Giving back globally
Students organize race to raise money for Challenging Heights
Studying abroad has a different impact on every student as for what they’ve learned and what they hope to do with that knowledge in the future. For Grand Valley State University junior Stephany Zahl, taking a trip to Ghana with the Honors College Service Learning Program made her want to do something to help those she met now that she’s home.
While she was in Ghana, Zahl worked with the non-profit organization Challenging Heights. The purpose of the organization is to rescue child slaves from Lake Volta, and rehabilitate and educate them, Zahl said. The trip was seven weeks long, and the first week consisted of classes at the University of Ghana learning about non-profits.
Zahl then had the opportunity to work with Challenging Heights. She said the organization just got a brand new library, so she got to read and tutor the children.
“I had heard about the trip my freshman year, and I knew I wanted to go,” she said. “I had to do a senior project that would give back to them.”
For her Honors senior project, Zahl decided to organize a 5K run to raise money for the organization so they can rescue more children. She recruited fellow student Lindsey Crawford to help her plan the event.
“Stephany went to Ghana and was planning on doing a research paper, but decided she wanted to do something more hands on,” Crawford said. “She said it seemed like a big task and asked if I wanted to help.”
They decided to organize a 5K because they both enjoy running and thought it would be a good way to raise money. In total, it costs $5,290 to rescue one child – which includes the entire costs of rescuing, rehabilitating and reintegrating one child. The cost also includes providing over two years of support to ensure they are not re-trafficked.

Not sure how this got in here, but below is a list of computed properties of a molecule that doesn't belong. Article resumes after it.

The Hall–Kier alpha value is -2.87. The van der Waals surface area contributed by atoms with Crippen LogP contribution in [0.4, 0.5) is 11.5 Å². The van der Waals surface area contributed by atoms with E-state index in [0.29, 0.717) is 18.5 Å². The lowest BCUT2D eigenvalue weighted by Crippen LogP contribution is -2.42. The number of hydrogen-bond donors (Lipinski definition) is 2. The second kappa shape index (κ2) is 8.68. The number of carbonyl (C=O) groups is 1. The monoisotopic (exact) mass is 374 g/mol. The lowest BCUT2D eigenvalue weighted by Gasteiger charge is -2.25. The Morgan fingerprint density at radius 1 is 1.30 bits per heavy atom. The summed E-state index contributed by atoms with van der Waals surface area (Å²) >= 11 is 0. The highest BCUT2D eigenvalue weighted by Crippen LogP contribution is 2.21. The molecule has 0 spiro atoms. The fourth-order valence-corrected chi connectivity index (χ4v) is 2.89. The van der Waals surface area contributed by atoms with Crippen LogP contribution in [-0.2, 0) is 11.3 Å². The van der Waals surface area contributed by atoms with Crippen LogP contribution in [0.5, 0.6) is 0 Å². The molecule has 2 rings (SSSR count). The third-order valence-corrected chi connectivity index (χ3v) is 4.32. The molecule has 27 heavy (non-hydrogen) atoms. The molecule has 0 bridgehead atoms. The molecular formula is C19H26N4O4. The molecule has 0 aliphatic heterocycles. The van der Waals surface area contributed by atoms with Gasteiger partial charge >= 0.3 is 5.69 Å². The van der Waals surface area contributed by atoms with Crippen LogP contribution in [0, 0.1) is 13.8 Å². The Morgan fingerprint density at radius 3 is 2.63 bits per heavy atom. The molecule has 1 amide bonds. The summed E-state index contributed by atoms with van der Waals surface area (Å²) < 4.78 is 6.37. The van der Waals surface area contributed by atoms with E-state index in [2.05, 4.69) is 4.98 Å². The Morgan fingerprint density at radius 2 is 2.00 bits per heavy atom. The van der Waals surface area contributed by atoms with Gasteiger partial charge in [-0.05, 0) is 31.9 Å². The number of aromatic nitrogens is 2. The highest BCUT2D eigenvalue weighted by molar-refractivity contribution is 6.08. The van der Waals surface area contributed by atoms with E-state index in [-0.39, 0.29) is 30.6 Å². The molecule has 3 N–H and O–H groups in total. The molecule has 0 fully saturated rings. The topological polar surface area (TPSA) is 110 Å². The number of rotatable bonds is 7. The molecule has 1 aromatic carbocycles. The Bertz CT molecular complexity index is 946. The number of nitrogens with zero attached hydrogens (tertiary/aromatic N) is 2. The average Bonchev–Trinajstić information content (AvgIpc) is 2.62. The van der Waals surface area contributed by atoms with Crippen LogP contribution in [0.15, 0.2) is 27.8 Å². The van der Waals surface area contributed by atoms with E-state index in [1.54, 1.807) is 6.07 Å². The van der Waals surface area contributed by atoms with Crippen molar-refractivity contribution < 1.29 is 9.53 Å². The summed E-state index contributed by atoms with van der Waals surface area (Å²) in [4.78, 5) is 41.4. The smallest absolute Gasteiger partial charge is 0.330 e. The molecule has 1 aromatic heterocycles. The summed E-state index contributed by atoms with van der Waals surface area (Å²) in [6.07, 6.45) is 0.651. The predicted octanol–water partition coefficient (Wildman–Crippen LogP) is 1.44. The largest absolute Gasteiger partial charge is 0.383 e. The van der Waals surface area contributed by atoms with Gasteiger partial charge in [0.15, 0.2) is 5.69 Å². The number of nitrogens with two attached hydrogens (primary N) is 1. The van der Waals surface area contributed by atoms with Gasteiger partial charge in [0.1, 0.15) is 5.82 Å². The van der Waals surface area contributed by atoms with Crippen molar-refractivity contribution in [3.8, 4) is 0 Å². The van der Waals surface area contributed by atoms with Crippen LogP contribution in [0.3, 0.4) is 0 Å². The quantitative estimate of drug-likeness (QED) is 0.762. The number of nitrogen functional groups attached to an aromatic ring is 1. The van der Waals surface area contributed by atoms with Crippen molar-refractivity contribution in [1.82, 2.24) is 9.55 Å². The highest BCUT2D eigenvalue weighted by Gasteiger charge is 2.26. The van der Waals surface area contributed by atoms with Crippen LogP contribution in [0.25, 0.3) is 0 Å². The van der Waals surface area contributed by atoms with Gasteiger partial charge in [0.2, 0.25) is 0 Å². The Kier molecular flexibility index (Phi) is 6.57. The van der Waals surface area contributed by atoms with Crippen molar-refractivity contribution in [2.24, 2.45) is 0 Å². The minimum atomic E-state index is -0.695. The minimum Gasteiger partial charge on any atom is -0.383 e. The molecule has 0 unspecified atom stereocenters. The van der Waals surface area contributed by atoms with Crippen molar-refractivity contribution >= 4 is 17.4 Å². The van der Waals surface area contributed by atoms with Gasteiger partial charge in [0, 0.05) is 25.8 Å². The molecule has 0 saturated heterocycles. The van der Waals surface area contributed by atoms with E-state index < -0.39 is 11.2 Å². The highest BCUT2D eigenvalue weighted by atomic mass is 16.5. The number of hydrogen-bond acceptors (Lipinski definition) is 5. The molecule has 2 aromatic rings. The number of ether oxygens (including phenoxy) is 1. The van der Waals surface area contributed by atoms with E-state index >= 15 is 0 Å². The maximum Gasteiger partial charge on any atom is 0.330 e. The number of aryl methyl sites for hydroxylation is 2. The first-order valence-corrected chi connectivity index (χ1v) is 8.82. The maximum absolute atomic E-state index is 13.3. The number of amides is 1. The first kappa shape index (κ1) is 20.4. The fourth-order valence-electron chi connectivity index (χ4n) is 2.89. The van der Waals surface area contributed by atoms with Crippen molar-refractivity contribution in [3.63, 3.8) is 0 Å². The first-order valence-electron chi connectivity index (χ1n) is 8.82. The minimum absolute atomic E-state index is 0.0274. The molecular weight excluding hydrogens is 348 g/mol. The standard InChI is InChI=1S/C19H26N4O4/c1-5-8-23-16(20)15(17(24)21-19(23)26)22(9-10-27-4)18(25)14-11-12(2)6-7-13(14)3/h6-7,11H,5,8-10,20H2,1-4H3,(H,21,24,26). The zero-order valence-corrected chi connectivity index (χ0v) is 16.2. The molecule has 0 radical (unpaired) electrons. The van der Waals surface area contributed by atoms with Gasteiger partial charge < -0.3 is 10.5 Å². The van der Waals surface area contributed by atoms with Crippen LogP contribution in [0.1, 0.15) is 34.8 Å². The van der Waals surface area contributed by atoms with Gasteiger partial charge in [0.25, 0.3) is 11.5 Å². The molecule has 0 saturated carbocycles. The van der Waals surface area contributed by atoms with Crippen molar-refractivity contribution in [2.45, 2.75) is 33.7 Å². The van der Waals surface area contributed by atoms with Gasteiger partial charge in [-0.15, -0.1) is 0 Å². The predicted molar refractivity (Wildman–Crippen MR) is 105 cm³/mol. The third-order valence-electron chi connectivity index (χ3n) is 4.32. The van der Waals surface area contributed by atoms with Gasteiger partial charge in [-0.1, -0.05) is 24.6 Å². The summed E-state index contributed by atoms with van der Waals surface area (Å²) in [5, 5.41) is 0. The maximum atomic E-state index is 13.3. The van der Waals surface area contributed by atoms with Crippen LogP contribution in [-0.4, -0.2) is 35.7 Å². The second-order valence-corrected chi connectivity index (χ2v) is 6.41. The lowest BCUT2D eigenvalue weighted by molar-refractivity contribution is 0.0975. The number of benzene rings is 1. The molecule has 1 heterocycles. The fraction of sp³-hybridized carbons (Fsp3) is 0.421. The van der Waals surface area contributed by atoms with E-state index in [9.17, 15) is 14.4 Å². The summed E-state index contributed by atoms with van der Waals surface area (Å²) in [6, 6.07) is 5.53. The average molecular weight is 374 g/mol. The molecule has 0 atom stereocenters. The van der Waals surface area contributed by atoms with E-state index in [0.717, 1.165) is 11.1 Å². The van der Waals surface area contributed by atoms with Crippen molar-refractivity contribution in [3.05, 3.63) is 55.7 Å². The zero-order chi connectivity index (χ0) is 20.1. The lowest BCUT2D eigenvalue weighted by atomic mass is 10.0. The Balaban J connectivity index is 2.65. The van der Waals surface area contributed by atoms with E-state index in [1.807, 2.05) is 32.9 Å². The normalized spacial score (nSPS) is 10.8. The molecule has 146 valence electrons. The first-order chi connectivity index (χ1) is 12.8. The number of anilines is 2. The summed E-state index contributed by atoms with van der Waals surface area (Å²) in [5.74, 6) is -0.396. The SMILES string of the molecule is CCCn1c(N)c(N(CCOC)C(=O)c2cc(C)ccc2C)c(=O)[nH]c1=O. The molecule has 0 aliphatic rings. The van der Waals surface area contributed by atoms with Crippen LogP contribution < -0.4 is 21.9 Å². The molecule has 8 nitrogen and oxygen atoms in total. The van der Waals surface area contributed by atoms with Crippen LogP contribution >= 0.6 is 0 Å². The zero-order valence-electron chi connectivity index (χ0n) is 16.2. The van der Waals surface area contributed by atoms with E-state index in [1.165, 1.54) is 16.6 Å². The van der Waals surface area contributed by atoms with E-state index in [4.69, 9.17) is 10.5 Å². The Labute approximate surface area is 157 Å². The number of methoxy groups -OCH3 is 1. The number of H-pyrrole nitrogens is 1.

“Students can relate the education to service and show they can contribute to the development of a country and do other things,” said Azizur Molla, associate professor in the department of public health and one of the leaders on the trip to Ghana. “Other students can be energized philosophically that if another student can do it, they can too.”
Christian Fredericks, living center director and one of the leaders on the Ghana trip, said that Challenging Heights always needs more exposure, which the race will provide.
“I think that exposure is good for the organization as a whole,” he said. “Trafficking of this nature continues to be an issue around the world. (The race) brings awareness to trafficking in general.”
He added that students who participate in the race can also be inspired to go abroad and help those they meet.
“It helps them recognize that they can help in any way; they can help without even going,” Fredericks said. “Engaging in this race is a stepping stone for some people – an opportunity to learn more about it and share that info with others.
“It’s our goal to create access and opportunities to engage deeper learning across cultural lines.”
The race will take place on Saturday, Oct. 4 at 9:30 a.m. on campus. Registration is currently open, and there are prizes for the top male and female finishers and raffle prizes the day of the race. See below for more information about Challenging Heights and race registration.